Common gene disorder doubles risk of lung cancer, even for nonsmokers

3994939419.jpeg Mayo Clinic researchers have found that carrying a common genetic disorder doubles the risk of developing lung cancer in smokers and nonsmokers.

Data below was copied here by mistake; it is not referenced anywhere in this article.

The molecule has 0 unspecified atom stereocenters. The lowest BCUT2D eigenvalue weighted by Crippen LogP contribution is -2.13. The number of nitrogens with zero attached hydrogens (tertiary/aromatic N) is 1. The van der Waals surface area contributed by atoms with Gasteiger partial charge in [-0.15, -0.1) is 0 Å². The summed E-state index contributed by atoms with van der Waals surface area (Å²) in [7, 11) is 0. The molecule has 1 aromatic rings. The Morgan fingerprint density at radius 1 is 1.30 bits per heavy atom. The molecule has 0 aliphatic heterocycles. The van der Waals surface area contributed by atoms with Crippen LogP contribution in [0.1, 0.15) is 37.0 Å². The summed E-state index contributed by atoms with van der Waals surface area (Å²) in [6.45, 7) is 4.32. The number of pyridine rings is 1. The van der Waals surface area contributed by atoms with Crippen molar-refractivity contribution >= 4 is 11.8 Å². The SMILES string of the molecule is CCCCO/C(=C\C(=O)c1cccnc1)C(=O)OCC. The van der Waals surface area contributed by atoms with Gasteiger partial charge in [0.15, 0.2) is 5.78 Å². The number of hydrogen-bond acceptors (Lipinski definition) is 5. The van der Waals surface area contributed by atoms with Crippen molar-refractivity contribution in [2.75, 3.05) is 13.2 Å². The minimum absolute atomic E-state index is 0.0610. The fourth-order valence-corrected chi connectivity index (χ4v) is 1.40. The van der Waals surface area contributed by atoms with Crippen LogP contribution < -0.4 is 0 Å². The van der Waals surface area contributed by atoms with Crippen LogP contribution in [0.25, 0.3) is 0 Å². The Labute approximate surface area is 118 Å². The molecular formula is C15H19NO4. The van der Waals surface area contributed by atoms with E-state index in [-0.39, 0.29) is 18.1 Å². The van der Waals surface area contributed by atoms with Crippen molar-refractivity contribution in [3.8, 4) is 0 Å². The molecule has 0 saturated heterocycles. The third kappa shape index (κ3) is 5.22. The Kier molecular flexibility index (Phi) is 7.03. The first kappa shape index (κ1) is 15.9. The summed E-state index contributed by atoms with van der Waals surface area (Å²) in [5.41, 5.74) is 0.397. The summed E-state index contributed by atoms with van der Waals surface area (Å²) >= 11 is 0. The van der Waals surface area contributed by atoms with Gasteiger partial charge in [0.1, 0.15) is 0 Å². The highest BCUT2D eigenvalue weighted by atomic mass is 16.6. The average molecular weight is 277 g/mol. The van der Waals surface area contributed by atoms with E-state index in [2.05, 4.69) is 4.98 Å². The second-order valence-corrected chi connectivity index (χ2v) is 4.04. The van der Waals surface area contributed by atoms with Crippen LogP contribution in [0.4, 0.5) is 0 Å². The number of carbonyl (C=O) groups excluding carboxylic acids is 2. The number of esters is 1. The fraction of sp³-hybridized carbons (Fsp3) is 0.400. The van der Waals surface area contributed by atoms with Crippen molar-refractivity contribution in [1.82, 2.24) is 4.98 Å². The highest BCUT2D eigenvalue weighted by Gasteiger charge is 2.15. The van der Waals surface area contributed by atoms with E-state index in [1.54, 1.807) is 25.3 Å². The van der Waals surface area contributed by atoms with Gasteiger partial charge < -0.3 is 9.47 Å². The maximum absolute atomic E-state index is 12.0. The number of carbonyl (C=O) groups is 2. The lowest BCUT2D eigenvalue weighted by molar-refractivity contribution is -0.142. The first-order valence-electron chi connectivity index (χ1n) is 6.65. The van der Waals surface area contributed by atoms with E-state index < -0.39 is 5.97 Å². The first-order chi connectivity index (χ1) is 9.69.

Researchers found that the genetic disorder, alpha-1 antitrypsin deficiency (ƒÑ1ATD), could explain up to about 12 percent of lung cancer patients in this study and likely represents the same widespread risk in the general population. “This is a seriously underdiagnosed disorder and suggests that people who have lung cancer and chronic obstructive pulmonary diseases (COPD) in their families should be screened for these gene carriers,” says Ping Yang, M.D., Ph.D., a Mayo Clinic epidemiologist and lead investigator on the study.

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